DIESEL DRAG TO TERUEL Via the Cathedral city of Segorbe


Paul Needle has been trying the train again for a trip into the countryside behind the Mediterranean Costas and discovers two gems on the same rail route.                              
               
                 

 

   Let’s dispose of the railway trivia at the start so everyone can enjoy the scenery and the experience. All my travels on Spanish railways until this point had been by swift, clean and efficient electric trains. The long drag from Sagunto to Segorbe then on to the edge of the Aragon plains was by diesel train and I feared the worst – remembering the noisy, smoky, dawdling diesels from my youth in England.
                The train from Valencia arrived on time and was clearly very modern – and, of course, built in Spain. The service reverses at Sagunto (where free parking at the station is a pleasant surprise) and retraces its tracks for a short distance before taking a single track which starts climbing almost at once. Under the silent gaze of the Roman fortress castle we cross the busy AP7 motorway. We recline in our comfortable seats, noticing the power points for laptops or mobile phone chargers should we forget that this is a day off. Just along the corridor is a vending machine with drinks and snacks, and the door at the middle of the three coach train opens at a lower platform level for wheelchair access and cycles. There are three lockable cycle racks inside the carriage.
                And the diesel engines power us quickly onto the first section of level track as we approach the Cathedral city of Segorbe. If you plan to break your journey and sample some of the joys of this compact gem of a city there are some trains which only go this far – these are the Cercanias (or local trains) from Valencia and their fares are even cheaper than the Regional Expresses that go on to Teruel!
                The railway line circles around the base of the city walls but, apart from some vibrations, with less devastating effect than Joshua created in Jericho. In fact there is a lovely walk under the trees around the top of the walls giving some shade from the hot sun and fine views out over the surrounding countryside. There seem to be fountains everywhere in Segorbe with the spectacular series of fountains on the outskirts of town, with each outlet supported by a coat of arms from each Province of Spain.
                The diesel train pauses briefly at Segorbe before winding up a valley with views over a reservoir and at last reaching more level ground on the fertile plains. We pause briefly at little stations, occasionally waiting to cross over another train as it is all a single track route. There are tiny townships with tumble-down walls and viaducts where the train slows to walking pace and you hold your breath until you are safely across. At one stop we saw some very English looking allotments, complete with local men gazing over the vegetation with that satisfied smile which says “I grew this. What a wonderful peaceful place this is. I’m away from my wife!”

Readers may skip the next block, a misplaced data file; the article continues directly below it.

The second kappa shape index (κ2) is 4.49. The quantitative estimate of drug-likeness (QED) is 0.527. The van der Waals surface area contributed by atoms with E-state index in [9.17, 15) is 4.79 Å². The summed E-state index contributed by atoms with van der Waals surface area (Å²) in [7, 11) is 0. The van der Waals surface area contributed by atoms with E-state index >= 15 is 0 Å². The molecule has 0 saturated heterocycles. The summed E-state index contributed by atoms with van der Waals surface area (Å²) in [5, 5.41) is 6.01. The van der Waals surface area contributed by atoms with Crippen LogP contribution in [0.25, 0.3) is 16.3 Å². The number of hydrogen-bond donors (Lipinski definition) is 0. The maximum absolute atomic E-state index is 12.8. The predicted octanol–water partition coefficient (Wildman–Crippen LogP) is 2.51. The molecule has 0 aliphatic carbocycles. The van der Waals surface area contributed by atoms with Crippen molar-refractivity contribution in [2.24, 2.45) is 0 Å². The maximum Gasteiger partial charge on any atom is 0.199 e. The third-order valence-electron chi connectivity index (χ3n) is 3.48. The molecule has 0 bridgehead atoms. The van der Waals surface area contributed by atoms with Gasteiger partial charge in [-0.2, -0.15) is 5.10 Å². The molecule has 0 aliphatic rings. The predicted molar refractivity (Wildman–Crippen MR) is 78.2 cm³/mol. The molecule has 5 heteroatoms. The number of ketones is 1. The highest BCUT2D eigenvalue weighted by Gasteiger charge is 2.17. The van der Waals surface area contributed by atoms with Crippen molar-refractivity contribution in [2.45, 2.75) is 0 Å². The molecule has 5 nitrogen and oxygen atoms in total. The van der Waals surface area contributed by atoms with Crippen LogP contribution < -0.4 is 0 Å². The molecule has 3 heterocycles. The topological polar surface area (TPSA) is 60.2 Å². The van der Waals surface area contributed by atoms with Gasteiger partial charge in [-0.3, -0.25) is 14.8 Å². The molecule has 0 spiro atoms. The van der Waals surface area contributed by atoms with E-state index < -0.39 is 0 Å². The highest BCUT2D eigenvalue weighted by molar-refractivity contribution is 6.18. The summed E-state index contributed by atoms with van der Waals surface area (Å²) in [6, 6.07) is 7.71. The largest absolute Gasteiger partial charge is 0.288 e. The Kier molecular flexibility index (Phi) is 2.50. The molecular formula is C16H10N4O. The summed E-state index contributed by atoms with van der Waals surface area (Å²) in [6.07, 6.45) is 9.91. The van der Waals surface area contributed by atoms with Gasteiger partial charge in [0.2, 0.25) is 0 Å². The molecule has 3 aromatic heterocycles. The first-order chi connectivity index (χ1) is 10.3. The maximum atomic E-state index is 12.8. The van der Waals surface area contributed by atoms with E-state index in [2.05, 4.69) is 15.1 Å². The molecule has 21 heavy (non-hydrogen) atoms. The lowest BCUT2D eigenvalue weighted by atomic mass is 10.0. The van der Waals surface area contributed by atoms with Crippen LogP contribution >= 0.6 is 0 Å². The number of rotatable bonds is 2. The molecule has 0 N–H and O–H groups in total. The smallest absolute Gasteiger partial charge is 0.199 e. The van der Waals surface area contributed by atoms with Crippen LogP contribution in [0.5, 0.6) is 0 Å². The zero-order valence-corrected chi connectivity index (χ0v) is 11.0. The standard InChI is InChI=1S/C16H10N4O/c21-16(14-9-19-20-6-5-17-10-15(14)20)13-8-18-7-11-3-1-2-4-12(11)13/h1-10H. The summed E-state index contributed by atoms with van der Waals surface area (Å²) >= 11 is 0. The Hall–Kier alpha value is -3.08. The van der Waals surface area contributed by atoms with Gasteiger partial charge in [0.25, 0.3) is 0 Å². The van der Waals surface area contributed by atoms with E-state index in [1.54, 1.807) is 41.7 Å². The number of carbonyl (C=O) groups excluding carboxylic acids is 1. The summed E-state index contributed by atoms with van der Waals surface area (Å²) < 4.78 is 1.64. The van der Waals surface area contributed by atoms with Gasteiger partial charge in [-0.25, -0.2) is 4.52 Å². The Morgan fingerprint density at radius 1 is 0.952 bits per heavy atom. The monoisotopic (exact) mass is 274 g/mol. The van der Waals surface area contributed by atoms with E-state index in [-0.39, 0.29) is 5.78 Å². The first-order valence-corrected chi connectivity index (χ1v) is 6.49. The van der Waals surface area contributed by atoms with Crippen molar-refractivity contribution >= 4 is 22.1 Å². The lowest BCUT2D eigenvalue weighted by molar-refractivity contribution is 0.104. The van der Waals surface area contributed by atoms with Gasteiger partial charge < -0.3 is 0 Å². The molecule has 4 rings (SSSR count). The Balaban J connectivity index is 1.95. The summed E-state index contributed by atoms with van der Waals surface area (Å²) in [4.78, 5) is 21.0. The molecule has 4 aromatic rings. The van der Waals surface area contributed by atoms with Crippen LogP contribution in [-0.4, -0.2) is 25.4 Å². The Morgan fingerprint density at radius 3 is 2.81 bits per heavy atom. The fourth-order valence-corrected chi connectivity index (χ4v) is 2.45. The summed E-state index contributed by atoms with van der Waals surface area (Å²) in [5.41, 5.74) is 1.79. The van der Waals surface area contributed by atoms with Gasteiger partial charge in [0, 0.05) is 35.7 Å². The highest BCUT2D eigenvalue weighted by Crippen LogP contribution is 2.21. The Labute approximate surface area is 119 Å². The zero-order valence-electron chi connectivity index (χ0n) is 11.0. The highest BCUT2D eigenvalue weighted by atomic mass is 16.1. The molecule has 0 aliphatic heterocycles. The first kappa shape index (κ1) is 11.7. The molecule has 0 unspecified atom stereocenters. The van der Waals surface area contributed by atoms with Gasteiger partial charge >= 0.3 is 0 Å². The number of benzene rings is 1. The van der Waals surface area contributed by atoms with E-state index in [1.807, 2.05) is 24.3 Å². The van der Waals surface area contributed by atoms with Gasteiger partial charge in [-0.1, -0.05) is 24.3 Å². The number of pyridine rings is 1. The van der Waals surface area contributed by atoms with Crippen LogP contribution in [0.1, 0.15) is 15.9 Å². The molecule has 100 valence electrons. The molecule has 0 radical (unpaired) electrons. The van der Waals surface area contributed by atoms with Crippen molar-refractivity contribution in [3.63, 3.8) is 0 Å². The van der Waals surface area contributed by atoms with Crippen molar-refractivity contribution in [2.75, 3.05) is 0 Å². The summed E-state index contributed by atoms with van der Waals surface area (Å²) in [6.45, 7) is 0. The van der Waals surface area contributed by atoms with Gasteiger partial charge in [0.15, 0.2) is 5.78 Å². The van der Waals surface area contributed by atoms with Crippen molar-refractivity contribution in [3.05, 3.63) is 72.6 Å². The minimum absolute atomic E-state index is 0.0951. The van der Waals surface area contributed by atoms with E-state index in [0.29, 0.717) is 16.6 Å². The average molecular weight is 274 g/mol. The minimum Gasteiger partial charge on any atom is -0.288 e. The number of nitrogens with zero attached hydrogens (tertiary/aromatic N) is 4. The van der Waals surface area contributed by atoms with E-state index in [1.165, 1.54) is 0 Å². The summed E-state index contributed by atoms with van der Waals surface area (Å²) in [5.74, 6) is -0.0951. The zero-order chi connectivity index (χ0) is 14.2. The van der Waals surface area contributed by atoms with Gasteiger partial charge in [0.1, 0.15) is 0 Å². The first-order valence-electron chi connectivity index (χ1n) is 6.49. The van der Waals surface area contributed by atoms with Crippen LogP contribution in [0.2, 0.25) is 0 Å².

Two hours after leaving Sagunto we pull into the newly renovated station at Teruel and look up at the city. Why is it that the train always seems to dump you at the bottom of a hill at your destination? There is an impressive flight of steps up to the old city – or if you are patient and persevere you might discover the passenger lifts which take much less effort and deposit you on cobbled roads at the edge of the “Ciudad Antiguo”
                It is striking that many of these smaller cities in Spain manage to keep traffic flowing around a kind of inner ring road yet retain the charm of the central area where there is so much to be seen. As in Segorbe the centre-point of Teruel is the fine Cathedral which is undergoing restoration. The ceiling is stunning and visitors can sit and appreciate a Son et Lumiere presentation projected onto the altar screen detailing the history of the church and its long series of bishops – many of whom are buried in the crypt below. It is also interesting to see the choir stalls under a fine organ at the back of the church rather than in the Anglican tradition at the front.
                Every guide book will tell you why Teruel is a city for lovers, as near to the Church, in glass coffins are the mummified remains of two lovers with a story that will break your heart. In the 13th Century  Diego Garcia de Marcilla loved Isabells de Segura and wanted to marry her. The love match was stopped by her father who preferred his daughter to marry a rich merchant. Diego travelled abroad for five years to seek his fortune and apparently found it – since he returned a wealthy man just in time to witness Isabella’s marriage to another man. He died of a broken heart that day and bizarrely the following day Isabella suffered the same fate – hence they are buried together in Teruel. A marble plaque on La Escalina staircase commemorates their tragic story.
                Some fine restoration work has also been done on the city walls to the North side of Teruel where you can admire an aqueduct which dates back many centuries and remains a miracle of engineering. In the central Plaza del Torico there are some good restaurants where you can enjoy a Menu del Dia under the shade of a parasol and listen to the chimes each quarter-hour from many a tower and church.
                In the early evening the diesel train arrives at Teruel, having meandered across the plains to Zaragossa and back while we enjoyed the city. It is downhill all the way to the Valencian coast – although the train has to work hard because of some poor trackwork and bridges where we slow before a rapid acceleration to our top speed of 55 miles an hour. It may not be the fastest rail route in Spain but for scenery and two wonderful city stops it is worth the price of a ticket.

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